6. #6

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    Re: A strange journey

    Quote Originally Posted by GrumpyDiver View Post
    The trick is choosing the right tool for the occasion. My brother-in-law and I went to a party with live music. He left his DSLR at home and took his relatively new high-end P&S while I dragged my Nikon D800 with the f/2.8 24-70 and f/2.8 70-200 along. Next day I was asked for my pictures, because his did not turn out....
    My reading of this is less the right tool for the job but know your gear better when heading for a difficult situation.
    The BiL needs to up his knowledge of editing I would also suggest. It would help if we knew BiL's camera.
    I took the camera on my Avatar to a live music gig for a first time ever and some worked some didn't ... I treated it as an experiment.
    Last edited by jcuknz; 3rd September 2012 at 05:18 PM.

  7. #7
    rpcrowe's Avatar
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    Re: A strange journey

    JCUKNZ...

    I agree with you. The time to experiment with diffucult lighting situations and/or new equipment is when the images are not important and when missing the mark is of no consequence.

    However, this requires an interest in photography in which you will shoot on occasions when the images are not really important. Many people only break out the camera when the shots are important like family occasions and/or vacations...

  8. #8

    Re: A strange journey

    Quote Originally Posted by Poider View Post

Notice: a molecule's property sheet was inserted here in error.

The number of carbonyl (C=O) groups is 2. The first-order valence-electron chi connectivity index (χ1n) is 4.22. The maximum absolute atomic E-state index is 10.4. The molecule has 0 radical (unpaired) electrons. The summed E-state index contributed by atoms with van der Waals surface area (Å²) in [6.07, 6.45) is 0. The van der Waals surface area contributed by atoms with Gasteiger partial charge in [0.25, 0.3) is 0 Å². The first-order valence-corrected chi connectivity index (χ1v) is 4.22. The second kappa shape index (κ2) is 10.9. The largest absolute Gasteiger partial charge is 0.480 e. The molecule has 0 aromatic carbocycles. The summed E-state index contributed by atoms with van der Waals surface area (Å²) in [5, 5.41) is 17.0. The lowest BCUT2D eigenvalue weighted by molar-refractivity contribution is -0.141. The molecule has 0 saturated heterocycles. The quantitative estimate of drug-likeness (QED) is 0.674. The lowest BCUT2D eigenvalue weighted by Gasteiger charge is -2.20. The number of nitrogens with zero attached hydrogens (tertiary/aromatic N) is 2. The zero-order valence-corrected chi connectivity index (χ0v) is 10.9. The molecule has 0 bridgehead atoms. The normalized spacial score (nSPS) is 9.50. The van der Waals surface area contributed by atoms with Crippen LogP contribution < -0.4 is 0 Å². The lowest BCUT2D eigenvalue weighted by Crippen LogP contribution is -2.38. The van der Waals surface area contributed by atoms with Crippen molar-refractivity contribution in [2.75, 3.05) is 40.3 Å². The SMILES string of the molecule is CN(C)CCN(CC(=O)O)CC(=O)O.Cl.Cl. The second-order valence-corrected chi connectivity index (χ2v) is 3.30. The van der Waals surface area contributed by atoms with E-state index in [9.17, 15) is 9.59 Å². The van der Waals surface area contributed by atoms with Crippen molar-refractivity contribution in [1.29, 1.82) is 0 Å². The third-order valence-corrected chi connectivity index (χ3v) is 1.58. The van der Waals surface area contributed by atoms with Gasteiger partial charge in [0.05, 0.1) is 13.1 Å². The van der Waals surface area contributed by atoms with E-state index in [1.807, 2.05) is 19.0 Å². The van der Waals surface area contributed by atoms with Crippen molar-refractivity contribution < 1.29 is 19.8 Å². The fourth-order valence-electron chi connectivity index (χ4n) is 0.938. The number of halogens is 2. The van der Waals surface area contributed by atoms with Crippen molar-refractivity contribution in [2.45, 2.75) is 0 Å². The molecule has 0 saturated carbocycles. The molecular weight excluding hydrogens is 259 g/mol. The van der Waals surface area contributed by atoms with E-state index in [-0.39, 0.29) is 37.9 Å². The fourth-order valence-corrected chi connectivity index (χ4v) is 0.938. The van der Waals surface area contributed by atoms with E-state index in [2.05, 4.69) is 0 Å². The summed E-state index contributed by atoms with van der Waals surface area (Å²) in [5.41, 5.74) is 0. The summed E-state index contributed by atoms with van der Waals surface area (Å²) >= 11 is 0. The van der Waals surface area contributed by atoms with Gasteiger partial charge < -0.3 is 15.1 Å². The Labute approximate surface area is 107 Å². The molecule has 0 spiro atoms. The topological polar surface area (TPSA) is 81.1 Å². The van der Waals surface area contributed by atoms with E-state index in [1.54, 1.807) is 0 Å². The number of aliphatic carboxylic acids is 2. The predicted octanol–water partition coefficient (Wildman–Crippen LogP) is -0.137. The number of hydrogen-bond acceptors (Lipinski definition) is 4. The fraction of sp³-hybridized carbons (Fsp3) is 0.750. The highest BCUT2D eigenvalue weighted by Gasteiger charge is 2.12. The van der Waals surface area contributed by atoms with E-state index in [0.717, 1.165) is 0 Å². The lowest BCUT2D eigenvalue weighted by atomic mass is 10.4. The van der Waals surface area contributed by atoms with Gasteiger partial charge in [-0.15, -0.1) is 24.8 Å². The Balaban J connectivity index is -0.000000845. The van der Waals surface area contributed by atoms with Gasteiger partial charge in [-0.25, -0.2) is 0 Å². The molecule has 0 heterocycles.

Now we find ourselves wanting a compact camera that takes a good shot and is small enough for a pocket.
    I look back now and wonder why I even got involved with DSLRs and huge lenses as the pics taken with the P100 are as good as any I have taken since.
    This seems far too common. You really don't need a DSLR unless you are going to take the sort of images that only a DSLR can take. Far too many people get hypnotised by the evil marketing geniuses and convinced that they need a DSLR when a smaller camera will do exactly what they want.

    My other half has a P&S and loves it. She gets some really nice shots with it (and I have taken some great portraits of her while on holiday). Then there are the shots she can't get and I step in with my DSLR.

  9. #9

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    Re: A strange journey

    So far, from my newbie perspective, my Sony Cybershot is a good learning tool. The only thing I think I'd like a better camera for is for long distance shots. Especially of the dogs. By the time I get close enough, they have moved --usually because they notice me and see what is in my hand. The "zoom" function on my "point and shoot" just doesn't do a good job, IMHO.

    I'm still figuring-out the camera, so I may find it can do what I want eventually.

  10. #10

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    Re: A strange journey

    I was saved from the DSLR path by a reluctance to borrow so instead of paying $3T for a DSLR I went for a $2.5T bridge camera ... digital was EXPENSIVE back then ... It gave me everything my heavy bag of SLR and lenses in a light compact unit. Further on I bought a DSLR simply to use my extention tubes and bellows ... apart from a very brief enthusiasm for the new toy that camera has remained un used since ...it is so easy and satisfactory to use the bridge with CU lens. I know there are things the bridge cannot do but they were not in my field of interest and I suspect most non-pros. I have widened my capabilities these days with M4/3 and have no interest whatsoever now in a DSLR. I am highly amused as I travel at all the DSLRs without lenshoods being toted like fashion accessories by obvious snap shooters without any proper respect for the wonderful tools they have spent up on.